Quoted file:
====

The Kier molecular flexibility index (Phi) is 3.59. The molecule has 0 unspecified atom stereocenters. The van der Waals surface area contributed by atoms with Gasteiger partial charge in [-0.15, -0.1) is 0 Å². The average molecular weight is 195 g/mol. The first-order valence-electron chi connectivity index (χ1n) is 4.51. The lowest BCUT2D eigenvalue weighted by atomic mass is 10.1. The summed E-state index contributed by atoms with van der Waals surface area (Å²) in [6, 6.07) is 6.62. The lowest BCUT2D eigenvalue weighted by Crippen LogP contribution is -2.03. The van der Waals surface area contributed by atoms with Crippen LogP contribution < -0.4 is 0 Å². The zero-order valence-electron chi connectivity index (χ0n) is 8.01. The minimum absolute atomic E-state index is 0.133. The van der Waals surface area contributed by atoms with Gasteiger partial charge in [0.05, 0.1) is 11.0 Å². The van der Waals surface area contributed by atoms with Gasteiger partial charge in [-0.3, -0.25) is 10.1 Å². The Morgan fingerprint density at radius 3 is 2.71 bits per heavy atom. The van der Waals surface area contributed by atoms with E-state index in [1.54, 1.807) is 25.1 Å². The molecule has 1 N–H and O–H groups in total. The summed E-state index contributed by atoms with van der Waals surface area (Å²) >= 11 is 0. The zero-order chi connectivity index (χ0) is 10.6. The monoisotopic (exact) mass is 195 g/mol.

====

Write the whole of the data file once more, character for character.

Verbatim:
The Kier molecular flexibility index (Phi) is 3.59. The molecule has 0 unspecified atom stereocenters. The van der Waals surface area contributed by atoms with Gasteiger partial charge in [-0.15, -0.1) is 0 Å². The average molecular weight is 195 g/mol. The first-order valence-electron chi connectivity index (χ1n) is 4.51. The lowest BCUT2D eigenvalue weighted by atomic mass is 10.1. The summed E-state index contributed by atoms with van der Waals surface area (Å²) in [6, 6.07) is 6.62. The lowest BCUT2D eigenvalue weighted by Crippen LogP contribution is -2.03. The van der Waals surface area contributed by atoms with Crippen LogP contribution < -0.4 is 0 Å². The zero-order valence-electron chi connectivity index (χ0n) is 8.01. The minimum absolute atomic E-state index is 0.133. The van der Waals surface area contributed by atoms with Gasteiger partial charge in [0.05, 0.1) is 11.0 Å². The van der Waals surface area contributed by atoms with Gasteiger partial charge in [-0.3, -0.25) is 10.1 Å². The Morgan fingerprint density at radius 3 is 2.71 bits per heavy atom. The van der Waals surface area contributed by atoms with E-state index in [1.54, 1.807) is 25.1 Å². The molecule has 1 N–H and O–H groups in total. The summed E-state index contributed by atoms with van der Waals surface area (Å²) >= 11 is 0. The zero-order chi connectivity index (χ0) is 10.6. The monoisotopic (exact) mass is 195 g/mol.